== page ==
Monkeys and Mountains

So far the riding is going well, but Tokyo looms ahead of me - the most crowded city in the world.

I have been riding the coast roads and the mountains; in the Nagano area, I went to an unlikely tourist mecca - the spa monkeys. These are a troop (200 of them) of Snow Macaque monkeys who come down out of the forest to relax in the hot springs. It's an amazing sight watching them lopunging in the warm water, the baby ones having to swim while the larger ones can wade through, the juveniles (acting not so differently from humans) diving in from all sides.

you can google great images of them - Japanese snow monkeys.The best pictures are taken during the winter when the steam is billowing around them and the snow is on the ground.

Kosta is riding with me, he is on a Kawazaki Drifetr (except I keep referring to it as a Grifter like the 80's bicycle). Basically it is a big chopper - 440kg which makes Thelma look like a lightweight in comparison. We chose to avoid the main towns and have crossed Honshu island following its line of mountains, spotting shrines, temples and statues of buddhas as we ride the curving roads enjoying the fantastic views.

It is good to be back on roads with a decent surface as it means I can relax a bit, enjoy the views and look around me as opposed to eyes glued to the road, desperately trying to avoid the worst of the potholes, deep gravel, small animals, people and random objects scattered on the road. We can see snow on some of the higher peaks, but luckily nothing on the actual roads we are riding on.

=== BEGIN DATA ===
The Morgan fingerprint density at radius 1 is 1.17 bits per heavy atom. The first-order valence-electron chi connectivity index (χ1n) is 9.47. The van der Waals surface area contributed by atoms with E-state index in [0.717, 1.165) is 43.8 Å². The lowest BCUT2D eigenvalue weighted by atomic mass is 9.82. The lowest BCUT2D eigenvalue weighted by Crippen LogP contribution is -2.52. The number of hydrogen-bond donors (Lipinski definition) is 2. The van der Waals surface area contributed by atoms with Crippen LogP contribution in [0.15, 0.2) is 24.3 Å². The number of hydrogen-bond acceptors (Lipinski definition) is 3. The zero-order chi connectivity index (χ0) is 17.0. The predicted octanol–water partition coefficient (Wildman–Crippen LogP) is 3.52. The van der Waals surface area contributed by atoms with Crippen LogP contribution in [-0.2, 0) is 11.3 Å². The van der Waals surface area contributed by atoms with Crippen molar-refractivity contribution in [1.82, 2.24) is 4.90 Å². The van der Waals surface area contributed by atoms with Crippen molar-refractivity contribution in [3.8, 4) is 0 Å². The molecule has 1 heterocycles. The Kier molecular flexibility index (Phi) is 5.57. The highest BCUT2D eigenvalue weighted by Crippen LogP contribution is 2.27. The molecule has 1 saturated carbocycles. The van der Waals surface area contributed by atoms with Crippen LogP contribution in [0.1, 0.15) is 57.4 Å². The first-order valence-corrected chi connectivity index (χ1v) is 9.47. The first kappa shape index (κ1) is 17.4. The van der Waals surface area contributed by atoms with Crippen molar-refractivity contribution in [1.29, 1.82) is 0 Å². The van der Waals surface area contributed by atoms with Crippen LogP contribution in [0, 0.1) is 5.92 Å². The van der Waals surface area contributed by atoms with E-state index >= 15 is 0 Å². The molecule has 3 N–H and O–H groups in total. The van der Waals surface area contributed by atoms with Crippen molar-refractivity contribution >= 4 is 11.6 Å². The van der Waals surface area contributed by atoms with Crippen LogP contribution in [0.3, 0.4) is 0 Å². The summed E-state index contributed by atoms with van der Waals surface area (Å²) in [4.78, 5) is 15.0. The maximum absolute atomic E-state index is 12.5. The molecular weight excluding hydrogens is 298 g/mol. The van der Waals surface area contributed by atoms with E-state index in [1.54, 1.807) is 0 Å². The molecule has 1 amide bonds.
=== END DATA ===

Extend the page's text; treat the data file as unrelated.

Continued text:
We were camping out at 1600 metres- a bit chilly but it feels like nothing after Siberia -Kosta borrowed my "spare" sleeping bag to get through the night and as it was a very windy night and a hard surface we were attempting to camp on, I had to anchor my tent using two guy ropes attached to my panniers and a thrid tied to Thelma's front wheel.

A night camped out at the beach beside Japan's largest lake -Biwako. It felt odd to be so far from the sea and yet on a sandy beach watching the waves breaking.

Camping in Japan is apparently allowed anywhere- even in the city parks (though I haven't tried this option), this is useful as accommodation is very expensive  - five and a half months on the road has depleted my carefully saved money. So I am camping as much as possible, which also allows me to enjoy the countryside and the best that Japan has to offer such as the  views and outdoor living. Obviously I am not leaving my tent set up during the day, so far I have been moving on each time. Plentiful spotlessly clean public toilets make the camping easier as well as the multitude of convenience stores, handy for food and drinks when on the road.

I've spent the last few days in Kyoto, staying in a backpacker's hostel where I've been visiting tamples, castles and shrines. We rented bicycles yesterday for a spin around the city with a difference. It’s a dog eat dog world on these two wheels with no engines, people whizzing past on theior bikes, switching between using the roads and the pavemeents with little regard for direction of travel. I soon got into the swing of it though I have got confess I was very wobbly on the bike at first. It is a classic Japanese shopping bicycle with a basket on the front, extremely low seat,  incredibly squeaky brakes and a non-functioning bell - I used my brakes as an audible warning of my approach.


Made me smile

As always your blog has made me smile - i google the snow monkeys as instructed (adorable). Glad you are in warmer climates now. Love Vicks.